Today's higher education trends give us a glimpse at the future of residential colleges and universities, writes Steven Mintz, the executive director of the University of Texas system's Institute for Transformational Learning, in Inside Higher Ed.
Reimagining experiential learning
1. More experiential learning
Study abroad, mentored research, field studies, and internships already provided opportunities for experiential learning. But those are embedded as "intrinsic and essential" elements in just a handful of schools, writes Mintz.
2. Advanced technology in education
"Technology-enhanced education" includes everything from PowerPoint slides to collaborative creation of blogs, but new technology, such as virtual laboratories, virtual reality, and interactive simulations offers new ways to leverage tech advancements in the classroom.
"These technologies allow students to conduct an experiment virtually or traverse a historical site or engage with a case study—or create a virtual museum exhibition, a digital story, or contribute to an online, multimedia encyclopedia," Mintz writes.
3. Support for entrepreneurs on campus
Project-based learning helps students develop critical thinking and teamwork skills, often in relation to "real-world" problems.
"Yet outside of business and engineering schools, campuses have only just begun to provide the kinds of holistic support and mentoring that entrepreneurial-minded students need," Mintz writes.
Students need support on issues ranging from legal matters and business planning to technology transfer and commercialization.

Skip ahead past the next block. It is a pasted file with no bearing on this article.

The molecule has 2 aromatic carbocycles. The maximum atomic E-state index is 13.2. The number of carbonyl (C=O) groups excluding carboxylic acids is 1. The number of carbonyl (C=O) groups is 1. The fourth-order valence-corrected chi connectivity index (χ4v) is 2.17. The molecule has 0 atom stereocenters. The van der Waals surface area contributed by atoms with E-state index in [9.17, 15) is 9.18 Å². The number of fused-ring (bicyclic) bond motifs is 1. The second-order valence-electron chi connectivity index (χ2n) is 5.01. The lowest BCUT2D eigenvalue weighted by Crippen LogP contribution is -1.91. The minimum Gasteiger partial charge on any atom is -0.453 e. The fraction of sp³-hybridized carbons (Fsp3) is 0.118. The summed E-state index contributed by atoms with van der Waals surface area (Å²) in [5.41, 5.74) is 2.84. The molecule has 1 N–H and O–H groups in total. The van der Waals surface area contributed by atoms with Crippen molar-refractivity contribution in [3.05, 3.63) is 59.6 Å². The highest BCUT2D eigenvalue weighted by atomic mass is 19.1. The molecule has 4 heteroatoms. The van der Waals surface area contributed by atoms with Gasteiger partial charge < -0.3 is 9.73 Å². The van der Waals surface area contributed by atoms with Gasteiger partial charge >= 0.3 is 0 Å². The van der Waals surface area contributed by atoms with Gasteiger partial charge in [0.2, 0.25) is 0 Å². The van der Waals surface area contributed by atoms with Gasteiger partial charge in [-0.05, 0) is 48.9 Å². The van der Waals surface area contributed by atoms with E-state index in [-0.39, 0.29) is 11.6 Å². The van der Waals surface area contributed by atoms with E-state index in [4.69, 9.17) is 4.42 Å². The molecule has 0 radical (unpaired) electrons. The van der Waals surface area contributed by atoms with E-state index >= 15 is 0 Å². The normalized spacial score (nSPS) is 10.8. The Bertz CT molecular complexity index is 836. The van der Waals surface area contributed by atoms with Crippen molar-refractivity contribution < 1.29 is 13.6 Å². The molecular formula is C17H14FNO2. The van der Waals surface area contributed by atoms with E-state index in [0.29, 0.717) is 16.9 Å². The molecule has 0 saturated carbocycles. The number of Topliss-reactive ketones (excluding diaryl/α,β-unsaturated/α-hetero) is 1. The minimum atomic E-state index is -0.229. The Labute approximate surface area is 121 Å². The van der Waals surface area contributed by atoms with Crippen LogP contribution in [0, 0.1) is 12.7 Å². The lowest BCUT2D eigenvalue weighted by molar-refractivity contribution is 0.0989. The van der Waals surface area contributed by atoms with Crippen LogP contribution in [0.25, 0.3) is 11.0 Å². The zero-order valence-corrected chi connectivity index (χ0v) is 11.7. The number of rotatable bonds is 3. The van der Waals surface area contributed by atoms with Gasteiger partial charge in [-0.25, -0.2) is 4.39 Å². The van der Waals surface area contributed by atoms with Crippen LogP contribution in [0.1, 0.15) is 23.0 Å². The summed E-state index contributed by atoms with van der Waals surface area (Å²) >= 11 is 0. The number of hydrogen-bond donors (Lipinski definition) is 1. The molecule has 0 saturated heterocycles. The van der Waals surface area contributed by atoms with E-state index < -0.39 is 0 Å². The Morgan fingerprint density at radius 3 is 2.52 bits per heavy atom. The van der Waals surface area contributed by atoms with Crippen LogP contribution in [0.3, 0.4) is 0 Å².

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4. Field lessons
Technology allows students from all over to participate in classroom discussions via mobile devices. This means students in the field, or those in multiple locations, can all contribute to a learning network.
There are already universities with many locations, satellite campuses, and storefront campuses.
"'Edgeless' universities would promote networked, distributed, connected, and social learning. This would encourage collaboration across institutional boundaries, pairing classrooms or creating solver communities or communities of practice," Mintz writes.
5. Personalized pathways
"Personalization is one of the defining features of the digital economy, and it is only a matter of time before it reshapes higher education," Mintz writes.
New credentials, such as badges, will support each student's pace of learning as well as those who transfer or start and stop school—and start again.
6. Additional alternative models
A majority of colleges and universities operate in the same general way, but "we are beginning to see a proliferation of alternate models," Mintz writes.
These include honors programs, block scheduling, and integrating humanities and STEM fields into a single major. New credentials are popping up as well, such as certificates, specializations, and badges (Mintz, "Blog U," Inside Higher Ed, 3/28).
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